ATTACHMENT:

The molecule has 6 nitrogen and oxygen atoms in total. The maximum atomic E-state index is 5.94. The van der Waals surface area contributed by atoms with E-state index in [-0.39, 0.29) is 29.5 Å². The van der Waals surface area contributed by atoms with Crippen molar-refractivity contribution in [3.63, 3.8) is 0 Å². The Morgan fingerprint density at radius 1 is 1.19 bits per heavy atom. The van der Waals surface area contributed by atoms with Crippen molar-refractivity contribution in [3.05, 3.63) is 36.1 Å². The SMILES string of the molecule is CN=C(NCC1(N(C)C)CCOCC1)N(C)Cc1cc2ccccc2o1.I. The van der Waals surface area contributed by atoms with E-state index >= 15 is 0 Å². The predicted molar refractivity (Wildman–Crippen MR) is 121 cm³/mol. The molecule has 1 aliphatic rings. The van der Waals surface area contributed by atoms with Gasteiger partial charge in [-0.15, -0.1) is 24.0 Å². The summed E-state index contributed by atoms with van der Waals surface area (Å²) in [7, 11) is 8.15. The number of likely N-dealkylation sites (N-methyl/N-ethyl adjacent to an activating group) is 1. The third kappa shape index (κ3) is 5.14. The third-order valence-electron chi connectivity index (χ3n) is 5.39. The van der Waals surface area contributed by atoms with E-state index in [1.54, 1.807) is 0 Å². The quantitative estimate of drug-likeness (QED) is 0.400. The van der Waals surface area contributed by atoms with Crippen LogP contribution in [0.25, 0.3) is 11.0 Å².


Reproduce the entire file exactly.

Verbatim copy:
The molecule has 6 nitrogen and oxygen atoms in total. The maximum atomic E-state index is 5.94. The van der Waals surface area contributed by atoms with E-state index in [-0.39, 0.29) is 29.5 Å². The van der Waals surface area contributed by atoms with Crippen molar-refractivity contribution in [3.63, 3.8) is 0 Å². The Morgan fingerprint density at radius 1 is 1.19 bits per heavy atom. The van der Waals surface area contributed by atoms with Crippen molar-refractivity contribution in [3.05, 3.63) is 36.1 Å². The SMILES string of the molecule is CN=C(NCC1(N(C)C)CCOCC1)N(C)Cc1cc2ccccc2o1.I. The van der Waals surface area contributed by atoms with E-state index >= 15 is 0 Å². The predicted molar refractivity (Wildman–Crippen MR) is 121 cm³/mol. The molecule has 1 aliphatic rings. The van der Waals surface area contributed by atoms with Gasteiger partial charge in [-0.15, -0.1) is 24.0 Å². The summed E-state index contributed by atoms with van der Waals surface area (Å²) in [7, 11) is 8.15. The number of likely N-dealkylation sites (N-methyl/N-ethyl adjacent to an activating group) is 1. The third kappa shape index (κ3) is 5.14. The third-order valence-electron chi connectivity index (χ3n) is 5.39. The van der Waals surface area contributed by atoms with E-state index in [1.54, 1.807) is 0 Å². The quantitative estimate of drug-likeness (QED) is 0.400. The van der Waals surface area contributed by atoms with Crippen LogP contribution in [0.25, 0.3) is 11.0 Å².